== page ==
We now consider the administrative costs issue. Petitioner failed to comply with the requirements of Rules 231(d) and 232(d) even though he asserted in his motion that he had read Rule 232. He did not provide us with the detailed information required under the Rules. Thus, we are presented with a motion which on its face contains mere estimates. Without more, we cannot say that these costs are reasonable. In fact, we believe some of the costs are patently unreasonable, e.g., $2,200 for photocopying. There is no indication in the record that any attorney or C.P.A. was involved in this case. We have long held that fees recoverable under section 7430 do not include a pro se litigant's own time, even if that person should be an attorney. Frisch v. Commissioner [Dec. 43,459], 87 T.C. 838 (1986). On this record, we cannot find that petitioner incurred "reasonable administrative costs" within the meaning of section 7430.

Further, in the notice of deficiency, respondent determined a deficiency based on the net worth method, made other adjustments, and determined additions to tax. Respondent was entitled to use any reasonable method to determine petitioner's income. Petzoldt v. Commissioner [Dec. 45,566], 92 T.C. 661, 693 (1989); Michas v. Commissioner [Dec. 48,084(M)], T.C. Memo. 1992-161. Accordingly, we find that respondent's administrative position was substantially justified.

We now turn to the proceedings before this Court. On March 3, 1997, petitioner filed his amended petition. Petitioner did not raise the period of limitations issue until he filed his amended petition, more than 5 months after respondent issued the notice of deficiency. If petitioner were deemed to have filed a return in 1985, the period of limitations would have run. See sec. 6501.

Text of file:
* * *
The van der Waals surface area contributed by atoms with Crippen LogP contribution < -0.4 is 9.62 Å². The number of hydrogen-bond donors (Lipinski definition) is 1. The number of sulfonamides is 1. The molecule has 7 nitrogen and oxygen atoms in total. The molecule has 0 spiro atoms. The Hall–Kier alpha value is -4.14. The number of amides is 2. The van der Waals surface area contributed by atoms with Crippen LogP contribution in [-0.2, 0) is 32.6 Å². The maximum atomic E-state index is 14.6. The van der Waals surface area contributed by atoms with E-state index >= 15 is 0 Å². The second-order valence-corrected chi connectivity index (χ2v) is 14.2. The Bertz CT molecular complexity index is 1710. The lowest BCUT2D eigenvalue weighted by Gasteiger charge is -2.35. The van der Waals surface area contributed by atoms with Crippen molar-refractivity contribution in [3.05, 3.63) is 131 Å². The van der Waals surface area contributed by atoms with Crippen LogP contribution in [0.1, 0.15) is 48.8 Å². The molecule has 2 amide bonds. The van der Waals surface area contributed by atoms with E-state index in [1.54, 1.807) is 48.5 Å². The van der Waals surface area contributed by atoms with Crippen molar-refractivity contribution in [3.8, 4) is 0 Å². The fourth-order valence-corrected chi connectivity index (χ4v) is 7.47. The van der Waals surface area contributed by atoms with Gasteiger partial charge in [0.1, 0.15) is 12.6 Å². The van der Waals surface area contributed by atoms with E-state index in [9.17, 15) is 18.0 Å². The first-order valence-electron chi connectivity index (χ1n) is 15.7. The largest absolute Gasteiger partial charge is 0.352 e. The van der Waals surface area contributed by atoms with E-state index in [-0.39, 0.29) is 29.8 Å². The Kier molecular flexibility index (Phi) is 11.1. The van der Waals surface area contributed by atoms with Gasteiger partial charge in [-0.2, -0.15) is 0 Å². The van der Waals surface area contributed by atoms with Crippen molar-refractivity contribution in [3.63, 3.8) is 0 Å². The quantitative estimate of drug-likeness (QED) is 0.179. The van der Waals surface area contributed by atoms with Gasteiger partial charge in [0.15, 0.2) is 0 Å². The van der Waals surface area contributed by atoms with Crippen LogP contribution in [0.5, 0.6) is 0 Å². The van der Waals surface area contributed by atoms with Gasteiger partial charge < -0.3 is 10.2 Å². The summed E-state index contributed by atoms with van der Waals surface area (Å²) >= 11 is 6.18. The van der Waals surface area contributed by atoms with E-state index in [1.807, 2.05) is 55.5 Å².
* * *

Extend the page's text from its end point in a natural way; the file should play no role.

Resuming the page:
Section 7430(b)(1) provides in pertinent part that: "A judgment for reasonable litigation costs shall not be awarded * * * in any court proceeding unless the court determines that the prevailing party has exhausted the administrative remedies available to such party within the Internal Revenue Service." To meet this requirement, a party must disclose to the Appeals Office "all relevant information regarding the party's tax matter to the extent such information and its relevance were known or should have been known to the party" at the time of the conference. Sec. 301.7430-1(b)(2), Proced. & Admin. Regs. As set forth above, petitioner failed to discuss his tax issues and failed to raise the period of limitations issue during the conference. Accordingly, we determine that petitioner did not exhaust his administrative remedies available within the Internal Revenue Service. Thus, on this basis alone petitioner is not entitled to the litigation costs requested in his motion.